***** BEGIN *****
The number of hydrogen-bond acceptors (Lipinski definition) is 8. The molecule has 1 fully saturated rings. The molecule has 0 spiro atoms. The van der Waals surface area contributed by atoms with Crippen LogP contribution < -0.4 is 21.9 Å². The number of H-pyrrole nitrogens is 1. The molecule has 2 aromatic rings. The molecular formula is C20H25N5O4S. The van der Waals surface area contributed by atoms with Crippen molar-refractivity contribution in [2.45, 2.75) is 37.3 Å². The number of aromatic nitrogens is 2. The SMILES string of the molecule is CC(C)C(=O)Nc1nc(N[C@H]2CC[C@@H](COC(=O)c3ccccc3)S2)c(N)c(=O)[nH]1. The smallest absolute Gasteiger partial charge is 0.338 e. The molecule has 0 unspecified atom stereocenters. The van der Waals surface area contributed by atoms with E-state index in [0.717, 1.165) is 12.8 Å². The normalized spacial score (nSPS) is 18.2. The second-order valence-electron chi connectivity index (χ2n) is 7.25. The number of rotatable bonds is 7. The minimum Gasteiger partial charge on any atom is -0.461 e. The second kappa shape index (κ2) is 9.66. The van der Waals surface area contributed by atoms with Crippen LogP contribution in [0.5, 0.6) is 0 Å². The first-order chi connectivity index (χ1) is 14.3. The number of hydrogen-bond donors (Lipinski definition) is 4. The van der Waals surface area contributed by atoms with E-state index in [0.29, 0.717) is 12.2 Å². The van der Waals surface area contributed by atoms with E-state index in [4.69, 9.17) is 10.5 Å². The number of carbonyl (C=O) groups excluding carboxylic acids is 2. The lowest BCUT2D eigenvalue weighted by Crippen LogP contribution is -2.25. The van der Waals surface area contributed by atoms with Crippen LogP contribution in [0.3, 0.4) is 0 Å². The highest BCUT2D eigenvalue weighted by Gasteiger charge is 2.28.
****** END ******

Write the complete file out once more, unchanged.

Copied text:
The number of hydrogen-bond acceptors (Lipinski definition) is 8. The molecule has 1 fully saturated rings. The molecule has 0 spiro atoms. The van der Waals surface area contributed by atoms with Crippen LogP contribution < -0.4 is 21.9 Å². The number of H-pyrrole nitrogens is 1. The molecule has 2 aromatic rings. The molecular formula is C20H25N5O4S. The van der Waals surface area contributed by atoms with Crippen molar-refractivity contribution in [2.45, 2.75) is 37.3 Å². The number of aromatic nitrogens is 2. The SMILES string of the molecule is CC(C)C(=O)Nc1nc(N[C@H]2CC[C@@H](COC(=O)c3ccccc3)S2)c(N)c(=O)[nH]1. The smallest absolute Gasteiger partial charge is 0.338 e. The molecule has 0 unspecified atom stereocenters. The van der Waals surface area contributed by atoms with E-state index in [0.717, 1.165) is 12.8 Å². The normalized spacial score (nSPS) is 18.2. The second-order valence-electron chi connectivity index (χ2n) is 7.25. The number of rotatable bonds is 7. The minimum Gasteiger partial charge on any atom is -0.461 e. The second kappa shape index (κ2) is 9.66. The van der Waals surface area contributed by atoms with Crippen LogP contribution in [0.5, 0.6) is 0 Å². The first-order chi connectivity index (χ1) is 14.3. The number of hydrogen-bond donors (Lipinski definition) is 4. The van der Waals surface area contributed by atoms with E-state index in [0.29, 0.717) is 12.2 Å². The van der Waals surface area contributed by atoms with E-state index in [4.69, 9.17) is 10.5 Å². The number of carbonyl (C=O) groups excluding carboxylic acids is 2. The lowest BCUT2D eigenvalue weighted by Crippen LogP contribution is -2.25. The van der Waals surface area contributed by atoms with Crippen LogP contribution in [0.3, 0.4) is 0 Å². The highest BCUT2D eigenvalue weighted by Gasteiger charge is 2.28.